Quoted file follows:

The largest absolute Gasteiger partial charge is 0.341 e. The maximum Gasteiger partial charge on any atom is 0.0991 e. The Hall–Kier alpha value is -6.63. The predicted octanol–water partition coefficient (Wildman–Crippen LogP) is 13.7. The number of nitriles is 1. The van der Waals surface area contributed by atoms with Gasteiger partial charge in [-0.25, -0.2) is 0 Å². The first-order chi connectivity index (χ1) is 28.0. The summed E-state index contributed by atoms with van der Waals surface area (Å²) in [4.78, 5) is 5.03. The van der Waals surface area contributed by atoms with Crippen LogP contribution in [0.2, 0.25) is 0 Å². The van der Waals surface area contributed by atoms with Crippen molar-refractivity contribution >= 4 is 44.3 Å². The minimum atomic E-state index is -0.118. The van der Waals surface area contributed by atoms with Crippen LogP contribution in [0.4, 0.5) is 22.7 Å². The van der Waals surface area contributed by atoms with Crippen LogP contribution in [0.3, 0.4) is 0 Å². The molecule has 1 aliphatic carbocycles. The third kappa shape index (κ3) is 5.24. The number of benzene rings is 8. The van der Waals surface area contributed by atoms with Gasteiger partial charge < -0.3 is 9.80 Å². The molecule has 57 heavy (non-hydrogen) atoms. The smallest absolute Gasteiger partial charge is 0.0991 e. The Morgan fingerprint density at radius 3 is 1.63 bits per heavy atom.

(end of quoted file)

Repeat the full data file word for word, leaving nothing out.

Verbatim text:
The largest absolute Gasteiger partial charge is 0.341 e. The maximum Gasteiger partial charge on any atom is 0.0991 e. The Hall–Kier alpha value is -6.63. The predicted octanol–water partition coefficient (Wildman–Crippen LogP) is 13.7. The number of nitriles is 1. The van der Waals surface area contributed by atoms with Gasteiger partial charge in [-0.25, -0.2) is 0 Å². The first-order chi connectivity index (χ1) is 28.0. The summed E-state index contributed by atoms with van der Waals surface area (Å²) in [4.78, 5) is 5.03. The van der Waals surface area contributed by atoms with Crippen LogP contribution in [0.2, 0.25) is 0 Å². The van der Waals surface area contributed by atoms with Crippen molar-refractivity contribution >= 4 is 44.3 Å². The minimum atomic E-state index is -0.118. The van der Waals surface area contributed by atoms with Crippen LogP contribution in [0.4, 0.5) is 22.7 Å². The van der Waals surface area contributed by atoms with Crippen LogP contribution in [0.3, 0.4) is 0 Å². The molecule has 1 aliphatic carbocycles. The third kappa shape index (κ3) is 5.24. The number of benzene rings is 8. The van der Waals surface area contributed by atoms with Gasteiger partial charge < -0.3 is 9.80 Å². The molecule has 57 heavy (non-hydrogen) atoms. The smallest absolute Gasteiger partial charge is 0.0991 e. The Morgan fingerprint density at radius 3 is 1.63 bits per heavy atom.